Carbon monoxide: It’s scentless, colorless, and deadly. According to the Centers for Disease Control (CDC), it kills at least 430 people and sends over 50,000 to the emergency room every year in the U.S. But don’t fear just yet — there are a few safeguards you can rely on to prevent exposure to this noxious gas in your home. By installing a carbon monoxide detector and keeping tabs on your heating systems and all gas- or fuel-burning appliances you are well on your way to lowering your risk.
But first, what is carbon monoxide, and what causes exposure?
Carbon monoxide is formed in environments lacking sufficient oxygen, creating an incomplete burning of carbon-based materials like natural gas, kerosene, oil, propane, and coal. Inhaling these fumes from your car, heating system, or gas-burning grill (among others fuel-burning sources) in confined, windowless, or non-ventilated spaces can cause your body to replace the oxygen in your red blood cells with carbon monoxide. This can lead to symptoms of dizziness, weakness, impaired vision, and confusion, and severe instances can lead to brain damage if CO is ingested in high levels – and that’s if you’re lucky enough to notice. Carbon monoxide earned its “silent killer” nickname because of how hard it is to detect; people who are sleeping or drunk can die of carbon monoxide poisoning without ever exhibiting symptoms.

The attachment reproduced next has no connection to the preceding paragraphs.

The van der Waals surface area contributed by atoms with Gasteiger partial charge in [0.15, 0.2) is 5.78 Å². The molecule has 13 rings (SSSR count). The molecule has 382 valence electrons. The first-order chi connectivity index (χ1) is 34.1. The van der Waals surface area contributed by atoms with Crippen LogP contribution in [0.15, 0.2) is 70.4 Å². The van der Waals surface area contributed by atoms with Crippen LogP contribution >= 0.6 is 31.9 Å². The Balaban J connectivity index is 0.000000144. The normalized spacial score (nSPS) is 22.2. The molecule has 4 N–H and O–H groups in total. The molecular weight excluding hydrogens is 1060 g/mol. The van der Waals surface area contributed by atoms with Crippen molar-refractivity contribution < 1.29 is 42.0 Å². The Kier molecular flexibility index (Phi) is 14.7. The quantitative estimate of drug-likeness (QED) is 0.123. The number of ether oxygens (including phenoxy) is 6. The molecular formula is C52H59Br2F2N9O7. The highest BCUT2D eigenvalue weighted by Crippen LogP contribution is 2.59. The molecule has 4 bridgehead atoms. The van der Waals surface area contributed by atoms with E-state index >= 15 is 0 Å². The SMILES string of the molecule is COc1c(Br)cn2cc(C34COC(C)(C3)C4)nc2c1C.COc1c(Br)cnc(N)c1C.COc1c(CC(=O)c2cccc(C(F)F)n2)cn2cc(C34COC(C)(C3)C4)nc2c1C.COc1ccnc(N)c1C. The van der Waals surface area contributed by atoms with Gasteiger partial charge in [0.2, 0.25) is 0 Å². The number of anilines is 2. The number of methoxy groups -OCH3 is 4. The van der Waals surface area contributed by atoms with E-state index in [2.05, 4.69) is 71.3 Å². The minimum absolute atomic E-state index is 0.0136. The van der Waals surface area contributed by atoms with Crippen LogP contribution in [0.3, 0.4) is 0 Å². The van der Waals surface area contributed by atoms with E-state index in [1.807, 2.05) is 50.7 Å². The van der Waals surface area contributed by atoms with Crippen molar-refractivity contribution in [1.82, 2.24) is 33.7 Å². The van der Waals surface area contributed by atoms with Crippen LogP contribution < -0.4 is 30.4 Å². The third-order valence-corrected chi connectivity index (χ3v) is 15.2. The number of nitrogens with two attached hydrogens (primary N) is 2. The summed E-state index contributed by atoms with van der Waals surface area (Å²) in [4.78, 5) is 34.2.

What safe and unsafe levels look like
- Safe levels: 0.5-5 parts per million (ppm); near gas stoves — 5 to 15 ppm, and gas stoves that have been improperly placed in the home can reach 30 ppm or higher (EPA).
- Upper permissible limit: 50 ppm averaged over an eight-hour work shift. Above 70 ppm, symptoms of headache, nausea, and fatigue can occur.
- Unsafe concentrations: 150-200 ppm — can lead to headache, nausea, unconsciousness or death (Consumer Product Safety Commission) (CPSC)).
This all sounds terrifying, especially when you can’t see, taste, or smell it, but carbon monoxide poisoning is preventable. For starters, have all gas-burning products (hot water heater, furnaces, stoves, space heaters) installed by a professional who can place devices in areas with proper ventilation routes. All said appliances/at-risk spaces also need to be inspected by a professional every year, and never leave your car on idle in an enclosed garage. Of course, you need to install CO detectors, but these devices are not replacements for careful upkeep and inspection of all fuel-burning appliances, like chimneys, stoves, fireplaces, water heaters, etc.
What is a CO alarm?
In a similar fashion to smoke alarms, carbon monoxide alarms alert you when unsafe levels of CO are detected in the air, emitting a loud ringing or beeping sound. Carbon monoxide alarms either come in CO-specific detection devices or combined with smoke alarms, so placement will largely depend on the type of detector/alarm you choose. (Note: Smoke alarms are not substitutes for CO alarms and vice versa.) The CDC suggests buying a detector with a digital readout or screen that allows you to check the concentration of CO in the air at all times and alarms you when levels are too high.